I’ve read a lot of talk lately about the idea of flexible work — Goldman Sachs is suddenly encouraging junior employees to take weekends off, a campaign recently kicked off in support of work flexibility, and the New York Times examined how working women are stigmatized for taking advantage of employers’ programs and, say, leaving early to care for a child.
I know I’m very lucky to be able to work almost exclusively from home, though I also know that that is only one component of a truly “flexible” job. Equally important is being able to maintain a reasonable workload — I mean, it’s obviously a moving target, but so many of us feel pressured to take on more work than we can handle while still fielding our other commitments, and end up feeling perpetually stressed and behind. This kind of work-life balance will never be had without some top-down changes on the part of our culture and our employers (or our inner bosses, in the case of freelancers), and it’s why, in spite of the fact that the Goldman announcement was widely ridiculed, I think it’s also worth celebrating. It’s not about being lazy. It’s about working hard when you’re at work, and enjoying other pursuits after that.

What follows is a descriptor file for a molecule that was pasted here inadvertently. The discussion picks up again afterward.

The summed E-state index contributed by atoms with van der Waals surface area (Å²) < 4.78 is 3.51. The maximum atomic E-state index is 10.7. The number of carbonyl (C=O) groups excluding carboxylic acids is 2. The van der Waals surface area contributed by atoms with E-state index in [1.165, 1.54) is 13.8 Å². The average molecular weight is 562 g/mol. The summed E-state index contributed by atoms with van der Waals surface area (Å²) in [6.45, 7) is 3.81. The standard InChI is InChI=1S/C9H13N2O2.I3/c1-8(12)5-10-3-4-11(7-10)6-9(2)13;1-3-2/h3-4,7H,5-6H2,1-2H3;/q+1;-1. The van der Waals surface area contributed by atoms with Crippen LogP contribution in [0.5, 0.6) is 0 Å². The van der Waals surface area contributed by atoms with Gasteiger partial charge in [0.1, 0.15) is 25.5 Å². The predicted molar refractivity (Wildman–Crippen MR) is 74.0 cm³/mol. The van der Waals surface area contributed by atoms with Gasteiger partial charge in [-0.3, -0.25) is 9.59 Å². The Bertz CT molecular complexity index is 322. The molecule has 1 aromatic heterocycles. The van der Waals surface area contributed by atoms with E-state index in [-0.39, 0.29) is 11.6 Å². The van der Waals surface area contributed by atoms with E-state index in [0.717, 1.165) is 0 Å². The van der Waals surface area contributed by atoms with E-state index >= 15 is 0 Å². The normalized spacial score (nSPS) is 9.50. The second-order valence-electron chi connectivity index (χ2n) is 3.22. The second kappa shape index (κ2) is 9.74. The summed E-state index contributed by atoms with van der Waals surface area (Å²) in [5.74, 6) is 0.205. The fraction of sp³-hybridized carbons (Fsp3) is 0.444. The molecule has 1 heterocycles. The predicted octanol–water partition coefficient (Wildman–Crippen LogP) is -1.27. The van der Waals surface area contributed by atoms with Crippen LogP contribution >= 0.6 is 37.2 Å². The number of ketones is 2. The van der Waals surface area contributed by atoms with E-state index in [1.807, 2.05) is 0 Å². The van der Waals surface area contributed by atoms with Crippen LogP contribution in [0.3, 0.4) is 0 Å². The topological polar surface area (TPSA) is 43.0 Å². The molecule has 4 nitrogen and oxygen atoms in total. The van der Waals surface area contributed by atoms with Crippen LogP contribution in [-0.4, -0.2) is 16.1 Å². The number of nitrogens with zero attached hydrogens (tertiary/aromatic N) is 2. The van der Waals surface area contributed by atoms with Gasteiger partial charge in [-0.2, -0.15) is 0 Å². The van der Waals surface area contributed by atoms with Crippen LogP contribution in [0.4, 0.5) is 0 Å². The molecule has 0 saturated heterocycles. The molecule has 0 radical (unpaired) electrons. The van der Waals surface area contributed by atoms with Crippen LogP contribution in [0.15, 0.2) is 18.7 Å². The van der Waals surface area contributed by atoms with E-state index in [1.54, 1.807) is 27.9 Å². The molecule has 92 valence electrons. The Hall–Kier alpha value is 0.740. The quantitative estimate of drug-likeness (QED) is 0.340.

Of course, I left work early this afternoon because of a sick kid, so here I am, posting this after normal working hours.
Does your job give you some flexibility to manage your other commitments and interests?